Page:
ORURO, Bolivia -- President Hugo Chávez of Venezuela announced Saturday in Caracas that he would have to undergo another operation for cancer, and he designated his vice president, Nicolás Maduro, as his successor if he should prove unable to continue to lead the country.
Mr. Chávez, appearing somber and contemplative, made the announcement in a televised address from the presidential palace. Mr. Maduro sat to his left, and several other cabinet members were also present.
It was the first time that Mr. Chávez had said publicly whom he wanted as his successor. Mr. Chávez said that he would fly to Havana on Sunday for the operation. The announcement came just weeks after he was elected to a new six-year term, beginning in early January.
He said Saturday that tests immediately after his re-election found no cancer. But he said he later experienced swelling and pain. He went to Cuba on Nov. 27 for what the government said was hyperbaric treatment meant to aid in healing.
Exhaustive tests at the time found "some malignant cells," Mr. Chávez said.
"With the favor of God, as on the previous occasions, we will be victorious," he added.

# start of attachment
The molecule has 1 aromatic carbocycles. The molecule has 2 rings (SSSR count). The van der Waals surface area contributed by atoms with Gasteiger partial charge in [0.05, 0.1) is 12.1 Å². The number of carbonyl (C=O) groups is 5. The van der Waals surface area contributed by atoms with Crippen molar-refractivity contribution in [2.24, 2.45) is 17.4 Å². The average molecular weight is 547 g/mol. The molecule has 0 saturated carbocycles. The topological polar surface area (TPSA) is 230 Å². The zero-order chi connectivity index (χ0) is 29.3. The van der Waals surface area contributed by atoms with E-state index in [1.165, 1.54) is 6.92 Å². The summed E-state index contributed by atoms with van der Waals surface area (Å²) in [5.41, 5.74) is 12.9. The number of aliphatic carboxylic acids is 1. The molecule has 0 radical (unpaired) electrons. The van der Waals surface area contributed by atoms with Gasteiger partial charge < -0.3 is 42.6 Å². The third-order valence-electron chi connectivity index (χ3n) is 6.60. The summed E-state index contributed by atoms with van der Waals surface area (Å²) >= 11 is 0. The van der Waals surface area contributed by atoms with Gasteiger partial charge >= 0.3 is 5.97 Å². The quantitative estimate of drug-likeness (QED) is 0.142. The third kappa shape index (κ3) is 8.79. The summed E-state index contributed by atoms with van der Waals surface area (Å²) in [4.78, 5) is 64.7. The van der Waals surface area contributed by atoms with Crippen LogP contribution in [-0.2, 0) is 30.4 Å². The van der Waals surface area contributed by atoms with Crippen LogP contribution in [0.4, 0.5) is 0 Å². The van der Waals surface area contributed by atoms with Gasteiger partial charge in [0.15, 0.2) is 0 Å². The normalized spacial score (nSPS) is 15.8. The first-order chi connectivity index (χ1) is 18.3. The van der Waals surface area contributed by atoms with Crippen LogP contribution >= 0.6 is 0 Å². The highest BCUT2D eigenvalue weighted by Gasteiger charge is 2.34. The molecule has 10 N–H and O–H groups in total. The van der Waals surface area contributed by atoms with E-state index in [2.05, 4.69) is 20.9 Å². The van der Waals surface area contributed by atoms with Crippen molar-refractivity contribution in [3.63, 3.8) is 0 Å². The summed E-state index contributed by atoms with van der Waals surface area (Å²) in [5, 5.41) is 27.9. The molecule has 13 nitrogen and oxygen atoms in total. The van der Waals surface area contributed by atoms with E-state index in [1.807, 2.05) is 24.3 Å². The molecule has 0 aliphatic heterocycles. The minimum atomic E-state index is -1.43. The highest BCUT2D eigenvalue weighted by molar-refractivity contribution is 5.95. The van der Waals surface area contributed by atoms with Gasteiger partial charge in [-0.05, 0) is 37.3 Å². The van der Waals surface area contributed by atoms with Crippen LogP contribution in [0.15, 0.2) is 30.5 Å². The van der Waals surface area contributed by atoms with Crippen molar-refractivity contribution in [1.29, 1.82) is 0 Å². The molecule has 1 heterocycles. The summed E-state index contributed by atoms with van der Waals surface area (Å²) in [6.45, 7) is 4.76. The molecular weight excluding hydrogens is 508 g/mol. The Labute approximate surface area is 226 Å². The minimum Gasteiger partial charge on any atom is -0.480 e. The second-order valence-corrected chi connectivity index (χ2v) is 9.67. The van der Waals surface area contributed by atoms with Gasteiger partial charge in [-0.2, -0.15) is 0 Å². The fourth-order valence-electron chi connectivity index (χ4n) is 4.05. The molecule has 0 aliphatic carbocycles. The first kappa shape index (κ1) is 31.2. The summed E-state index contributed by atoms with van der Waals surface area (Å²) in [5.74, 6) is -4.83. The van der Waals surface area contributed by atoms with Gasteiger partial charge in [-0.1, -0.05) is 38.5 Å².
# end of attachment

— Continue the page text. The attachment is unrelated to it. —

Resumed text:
But he acknowledged the possibility that he may not be able to continue as president or begin his new term. If he is unable to do so, the Constitution says that new elections would have to be called within 30 days.
In that case, he said, "my strong opinion, as clear as the full moon, irrevocable, absolute, total" is that "you should elect Nicolás Maduro" as the new president.
"I ask it from my heart," he added.
Mr. Chávez said that he was in a significant amount of pain and that his doctors had urged him to have the operation no later than Friday, but he had insisted on postponing it so that he could return briefly from Cuba, where he had been undergoing medical treatment. He flew back to Caracas on Friday.
Mr. Chávez first received a cancer diagnosis in June 2011. He had surgery and chemotherapy, but in February he said the cancer had returned. He then had another operation, followed by radiation treatment.
He has refused to say what kind of cancer he has, or exactly where in his body it had appeared.
Mr. Maduro is a former bus driver and legislator who has served for years as Venezuela's foreign minister.
This article originally appeared in The New York Times.